of wings and wolves
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“Some have said that angels possess the innocence and heartlessness of childhood for eternity.”

This quote from Sara Reine’s Of Wings and Wolves touched, exactly, on why I have never really gotten into the ‘Angel’ urban fantasy novels that are nearly as popular as vampire novels. Angels, by their very being, have never struck me as capable of being anything other than heartless. The preternatural creations of an omnipotent, uncaring god, all powerful, and yet removed from any sense of mortality or human “morality”.

I remember, from long ago, reading something to the effect that (and I won’t get this perfectly – it is an old memory) “God no longer listens – “he” is too narcissistic, too enamored with his own reflection in the mirror, lost in the worship of his followers”. (And if anyone can help me with where that quote comes from, I would be forever grateful. It has driven me mad for years.)

As a result of these feelings, I was somewhat hesitant to accept Ms. Reine’s request that I read her book and contribute a review. However, I decided that, no matter my problems with the concept of Angelic interaction, I would give it a shot. And I am not in any way unhappy that I did. I am always glad to be proven wrong in my prejudices, and Sara does a fairly good job of it.

This is an unusual novel. From the beginning, she pulls away your suppositions, leading you in directions both unexpected and curious. The main character and her twin are apparently normal young people, living in a ‘fairy tale’ cottage in the woods with their grandmother. But all is not what it seems. For one, Summer is, apparently, the sole were in the world. A world that becomes more strange and complex as times goes along. Enter a dark and mysterious stranger (yes, with buckets of money and looks to die for – well, would we love a urban fantasy male lead who wasn’t the uber total of all our own most hidden and closely held fantasies? I certainly wouldn’t be all that interested in a 5’6” pudgy, zitty geek with halitosis. I can get over it.)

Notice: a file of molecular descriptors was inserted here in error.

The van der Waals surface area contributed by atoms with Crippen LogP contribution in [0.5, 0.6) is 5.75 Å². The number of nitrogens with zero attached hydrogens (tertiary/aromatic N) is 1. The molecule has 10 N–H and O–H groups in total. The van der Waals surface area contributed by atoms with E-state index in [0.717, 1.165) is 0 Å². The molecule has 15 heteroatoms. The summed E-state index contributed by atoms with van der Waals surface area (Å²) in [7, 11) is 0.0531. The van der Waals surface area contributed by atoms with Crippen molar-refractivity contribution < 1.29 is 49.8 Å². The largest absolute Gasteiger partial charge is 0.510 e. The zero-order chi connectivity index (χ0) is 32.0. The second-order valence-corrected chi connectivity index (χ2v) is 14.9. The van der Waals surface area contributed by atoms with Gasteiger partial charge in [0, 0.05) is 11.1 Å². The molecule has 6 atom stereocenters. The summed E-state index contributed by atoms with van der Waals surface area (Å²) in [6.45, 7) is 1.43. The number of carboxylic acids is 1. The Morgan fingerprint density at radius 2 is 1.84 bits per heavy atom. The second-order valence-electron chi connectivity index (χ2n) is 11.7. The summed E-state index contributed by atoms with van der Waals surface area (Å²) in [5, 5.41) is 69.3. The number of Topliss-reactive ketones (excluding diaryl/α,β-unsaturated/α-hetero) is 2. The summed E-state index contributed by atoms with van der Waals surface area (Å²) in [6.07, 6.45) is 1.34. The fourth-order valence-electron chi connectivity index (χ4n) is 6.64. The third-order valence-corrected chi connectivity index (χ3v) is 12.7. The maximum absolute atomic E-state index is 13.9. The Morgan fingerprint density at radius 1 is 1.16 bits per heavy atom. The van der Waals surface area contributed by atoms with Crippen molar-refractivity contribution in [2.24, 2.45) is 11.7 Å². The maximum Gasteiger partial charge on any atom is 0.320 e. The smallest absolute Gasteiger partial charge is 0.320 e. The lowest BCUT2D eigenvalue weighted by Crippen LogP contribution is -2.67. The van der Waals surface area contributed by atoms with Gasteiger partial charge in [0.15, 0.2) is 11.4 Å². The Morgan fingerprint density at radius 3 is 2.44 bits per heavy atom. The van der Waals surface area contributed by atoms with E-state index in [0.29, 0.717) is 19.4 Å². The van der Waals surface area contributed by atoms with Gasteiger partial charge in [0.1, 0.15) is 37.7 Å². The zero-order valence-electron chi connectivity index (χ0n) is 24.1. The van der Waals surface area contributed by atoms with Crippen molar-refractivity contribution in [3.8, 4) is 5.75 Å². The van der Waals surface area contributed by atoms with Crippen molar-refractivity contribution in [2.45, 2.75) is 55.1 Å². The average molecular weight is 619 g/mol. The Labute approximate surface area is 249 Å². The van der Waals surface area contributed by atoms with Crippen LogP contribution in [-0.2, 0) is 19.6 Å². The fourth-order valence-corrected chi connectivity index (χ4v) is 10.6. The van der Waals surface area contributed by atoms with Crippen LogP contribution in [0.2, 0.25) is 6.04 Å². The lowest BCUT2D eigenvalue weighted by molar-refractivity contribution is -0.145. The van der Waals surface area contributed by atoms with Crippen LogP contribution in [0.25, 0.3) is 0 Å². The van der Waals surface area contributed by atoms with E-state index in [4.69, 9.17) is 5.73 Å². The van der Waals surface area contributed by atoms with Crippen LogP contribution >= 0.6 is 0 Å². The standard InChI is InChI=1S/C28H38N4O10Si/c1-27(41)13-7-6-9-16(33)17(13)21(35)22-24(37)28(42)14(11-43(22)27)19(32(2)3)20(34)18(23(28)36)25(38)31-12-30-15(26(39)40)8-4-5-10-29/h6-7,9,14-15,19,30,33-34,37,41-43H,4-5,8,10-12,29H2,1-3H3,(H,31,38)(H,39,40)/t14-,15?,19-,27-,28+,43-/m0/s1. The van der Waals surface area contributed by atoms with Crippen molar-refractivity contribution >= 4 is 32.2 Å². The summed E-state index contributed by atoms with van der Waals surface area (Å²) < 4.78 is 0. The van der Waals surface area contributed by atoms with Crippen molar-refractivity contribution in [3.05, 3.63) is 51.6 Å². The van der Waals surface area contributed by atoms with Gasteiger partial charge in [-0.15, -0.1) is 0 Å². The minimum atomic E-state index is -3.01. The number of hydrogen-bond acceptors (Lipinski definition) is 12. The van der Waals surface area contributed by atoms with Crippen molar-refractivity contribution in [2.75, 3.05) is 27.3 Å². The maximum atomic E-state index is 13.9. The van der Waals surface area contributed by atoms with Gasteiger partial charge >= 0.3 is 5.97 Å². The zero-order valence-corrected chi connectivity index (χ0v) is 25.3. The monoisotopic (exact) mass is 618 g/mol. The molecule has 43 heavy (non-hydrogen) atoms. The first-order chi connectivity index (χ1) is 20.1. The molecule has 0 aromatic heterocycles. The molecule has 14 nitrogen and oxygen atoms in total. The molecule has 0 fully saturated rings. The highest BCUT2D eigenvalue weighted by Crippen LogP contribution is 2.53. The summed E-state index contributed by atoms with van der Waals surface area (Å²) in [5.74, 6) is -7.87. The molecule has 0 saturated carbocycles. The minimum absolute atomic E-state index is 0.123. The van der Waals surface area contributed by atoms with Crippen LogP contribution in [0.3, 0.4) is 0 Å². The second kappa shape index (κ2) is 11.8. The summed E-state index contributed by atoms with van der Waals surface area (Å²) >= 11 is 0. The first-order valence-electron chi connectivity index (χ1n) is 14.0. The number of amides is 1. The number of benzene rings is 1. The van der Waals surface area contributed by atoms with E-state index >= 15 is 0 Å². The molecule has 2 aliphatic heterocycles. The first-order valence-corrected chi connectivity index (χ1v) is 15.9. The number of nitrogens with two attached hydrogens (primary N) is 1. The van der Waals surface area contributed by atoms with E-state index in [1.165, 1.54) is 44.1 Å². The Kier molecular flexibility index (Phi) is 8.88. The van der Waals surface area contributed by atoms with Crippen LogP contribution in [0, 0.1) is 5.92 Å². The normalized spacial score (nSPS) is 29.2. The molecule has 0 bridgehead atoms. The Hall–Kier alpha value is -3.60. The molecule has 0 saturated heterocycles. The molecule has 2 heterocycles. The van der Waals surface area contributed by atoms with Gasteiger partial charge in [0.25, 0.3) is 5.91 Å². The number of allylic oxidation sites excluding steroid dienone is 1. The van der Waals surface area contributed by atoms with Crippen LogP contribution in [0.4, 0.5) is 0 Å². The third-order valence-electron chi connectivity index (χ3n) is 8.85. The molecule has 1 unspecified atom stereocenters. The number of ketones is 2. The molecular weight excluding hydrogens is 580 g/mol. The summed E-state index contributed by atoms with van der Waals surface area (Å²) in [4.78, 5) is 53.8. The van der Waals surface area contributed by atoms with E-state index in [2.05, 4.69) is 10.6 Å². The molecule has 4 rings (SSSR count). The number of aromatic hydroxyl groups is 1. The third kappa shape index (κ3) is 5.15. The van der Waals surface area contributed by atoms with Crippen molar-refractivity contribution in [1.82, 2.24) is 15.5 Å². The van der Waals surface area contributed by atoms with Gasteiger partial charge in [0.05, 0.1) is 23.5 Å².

With the entry of the stranger Nashriel, Summer’s life begins to change and flow, turning into something she no longer comprehends. A world of bitter pain. The story moves smoothly, well written, with a tight storyline that, in urban fantasy terms, doesn’t stretch the imagination. Rather, it flows into an area that is not often explored in UF in a way that is highly believable in many ways. The story is a good set-up for further novels, not overreaching in it’s tone or leaving you with a cliff hanger that is ultimately dissatisfying.

As with many of the novels of the genre, the romance of the story is extremely rushed – but that is to be expected in many ways. With romances and UF, the main characters seem to have that whole ‘love at first sight’ thing going on, which I always have difficulty with. I much prefer the romantic elements of authors such as Ilona Andrews Kate Daniels series and Faith Hunter’s Jane Yellowrock. The personal relationships take time to grow and develop, something that is missing in this book.

In my opinion, the love at first sight thing was uncomfortable for me on several different level. That whole “innocence and heartlessness” thing, in my mind, precludes this type of ‘immediate love connection’. In the words of another author, whom I immediately identified with, which referred to the thought processes of an Aspergers Syndrome victim (Carolyn McCray/Ben Hopkin “9th Circle’) “She found a baby bird that fell out of the nest. You helped her put it back, while I kept walking.” In a way, Nashriel is very much an angel in this – the pain of others is not, when you are viewing those around you on the scale of an entity who has existed since the beginning of time, worth notice. And the situation of an entity such as Nashriel, especially in the situation he finds himself, makes me question, deeply, the underlying meaning of the connection. Meh. That’s just me.

All in all, Summer is a strong new female lead, and takes the various body blows she is given, one after the other, picking herself up, dusting herself off, and going forward. She doesn’t let herself fall into the whole “I’m a Victorian heroine who needs a big, strong man to rescue me, even though I have teeth and claws and can whip you deadly” sort of female lead that certain other, who shall not be named, authors fall into. One thing that I look forward to in the next books is watching Summer grow and develop into her strengths, learning about who she is and what she can do to succeed in her new life.

This novel pinged on some of my aggravations, but all in all, the story begins well, takes a new twist on its UF legacy, and has overall promise. Something happens at the end that I hope doesn’t drag down into ‘typicality’ of the genre, but I am more than happy to preorder the next installment – and go searching for Sara’s other works to learn more about her writing. All in all, I am quite pleased that Sara asked for my opinion, and hope to follow through with other reviews on my on dime.

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